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Arsenal Dropped Alexis Sánchez For The Crime Of Having A Winning Mentality

LIVERPOOL, ENGLAND - MARCH 04: Alexis Sanchez of Arsenal looks dejected during the Premier League match between Liverpool and Arsenal at Anfield on March 4, 2017 in Liverpool, England. (Photo by Laurence Griffiths/Getty Images)

Something very damaging happened to Arsenal at Anfield on Saturday.

It wasn’t so much being routinely taken apart by a big team in a must-win fixture – we’ve come to expect that from them at this stage – but by dropping the only player that displays the talent and mindset the rest of the team should be aiming for, Arsene Wenger has inadvertently exposed the shocking fragility that runs right to the core of that club.

While Wenger insisted that Alexis Sánchez was dropped for tactical reasons, i.e. that he wanted to play a more direct game and Olivier Giroud was better suited for that purpose, leaving him out of the starting lineup altogether was far too big a risk to take against a Liverpool side that tends not to lose these types of matches.

It has since been reported by multiple sources that Alexis was dropped due to a training ground altercation with his teammates, the last hope of a man clearly disillusioned with what is going on around him, in a power-play by Wenger to remind the Chilean who was still in charge there.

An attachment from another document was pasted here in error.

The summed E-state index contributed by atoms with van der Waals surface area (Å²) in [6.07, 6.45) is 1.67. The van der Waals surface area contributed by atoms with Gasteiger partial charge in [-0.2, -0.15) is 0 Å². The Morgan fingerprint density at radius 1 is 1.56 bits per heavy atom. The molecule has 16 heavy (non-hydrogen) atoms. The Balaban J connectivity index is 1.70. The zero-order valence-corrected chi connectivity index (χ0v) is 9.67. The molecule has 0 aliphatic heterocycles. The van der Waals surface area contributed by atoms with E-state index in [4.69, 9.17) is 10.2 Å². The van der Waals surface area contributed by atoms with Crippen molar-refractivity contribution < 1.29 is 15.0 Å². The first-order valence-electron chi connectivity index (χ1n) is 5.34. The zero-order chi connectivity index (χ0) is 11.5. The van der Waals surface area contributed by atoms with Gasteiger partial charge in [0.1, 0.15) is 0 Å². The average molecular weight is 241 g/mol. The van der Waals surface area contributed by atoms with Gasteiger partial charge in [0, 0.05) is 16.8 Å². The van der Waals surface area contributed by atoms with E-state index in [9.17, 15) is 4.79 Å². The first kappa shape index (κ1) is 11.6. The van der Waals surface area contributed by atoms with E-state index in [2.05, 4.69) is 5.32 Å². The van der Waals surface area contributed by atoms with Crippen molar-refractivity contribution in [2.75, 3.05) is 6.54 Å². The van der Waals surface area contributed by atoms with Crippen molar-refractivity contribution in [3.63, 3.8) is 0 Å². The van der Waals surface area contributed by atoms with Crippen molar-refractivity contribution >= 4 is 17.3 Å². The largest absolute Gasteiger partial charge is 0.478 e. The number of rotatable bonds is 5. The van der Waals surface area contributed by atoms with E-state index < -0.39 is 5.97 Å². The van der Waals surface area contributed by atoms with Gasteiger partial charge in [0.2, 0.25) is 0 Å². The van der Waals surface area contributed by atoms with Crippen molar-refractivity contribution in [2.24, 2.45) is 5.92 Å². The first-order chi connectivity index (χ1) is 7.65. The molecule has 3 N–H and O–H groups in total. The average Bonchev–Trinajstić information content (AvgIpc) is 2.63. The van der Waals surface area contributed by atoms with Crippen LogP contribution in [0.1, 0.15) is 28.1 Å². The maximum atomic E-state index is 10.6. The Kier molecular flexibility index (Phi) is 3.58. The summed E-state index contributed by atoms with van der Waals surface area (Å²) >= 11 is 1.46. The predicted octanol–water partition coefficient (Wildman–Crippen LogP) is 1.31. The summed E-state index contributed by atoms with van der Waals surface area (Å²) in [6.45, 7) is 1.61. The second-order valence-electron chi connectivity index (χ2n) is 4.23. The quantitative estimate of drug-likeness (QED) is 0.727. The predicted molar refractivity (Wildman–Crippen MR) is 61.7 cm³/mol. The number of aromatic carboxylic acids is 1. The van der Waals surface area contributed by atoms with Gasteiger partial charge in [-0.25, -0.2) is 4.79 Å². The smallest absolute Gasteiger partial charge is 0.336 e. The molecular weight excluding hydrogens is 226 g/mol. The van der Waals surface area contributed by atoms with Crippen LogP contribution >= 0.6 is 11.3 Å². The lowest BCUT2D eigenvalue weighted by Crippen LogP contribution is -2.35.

Admonishing his teammates for their weak-willed mentality shouldn’t have resulted in the forward being punished – Wenger should be praising his attitude. He could use more players that are willing to fight, really fight, for what they want to achieve.

LONDON, ENGLAND - DECEMBER 10: Arsene Wenger, Manager of Arsenal (L) embraces Alexis Sanchez of Arsenal (R) after he is subbed during the Premier League match between Arsenal and Stoke City at the Emirates Stadium on December 10, 2016 in London, England. (Photo by Clive Rose/Getty Images)

Arsenal are not a club where winners thrive, not anymore anyway. They can beat 80% of the teams in the Premier League simply by being better than them, but put them in a pressure situation – like at Anfield on Saturday, or in the Allianz Arena, or Stamford Bridge, or Old Trafford – and they wilt. They wilt like a flower in the desert and at this point, it’s become a recurring theme.

Sánchez sees them for what they are, he sees the general spinelessness coursing through the veins of that squad and he’s become markedly and publicly frustrated at being the only one trying to reverse it. He sees Mesut Ozil, the other would-be superstar of the Arsenal squad, quite happy to settle into the malaise around him and sink down to their level rather than try to drag them up.

This has been coming, of course. Sánchez’s tantrums during matches have been replayed countless times this season, and his refusal (so far, at least) to sign a new contract is indicative of a player who is very unsure of the direction the club is heading in. The 28-year-old as the one to bring his feelings of frustration, but by banishing hm to the bench for such an important fixture, Wenger confirmed that the problem is mutual.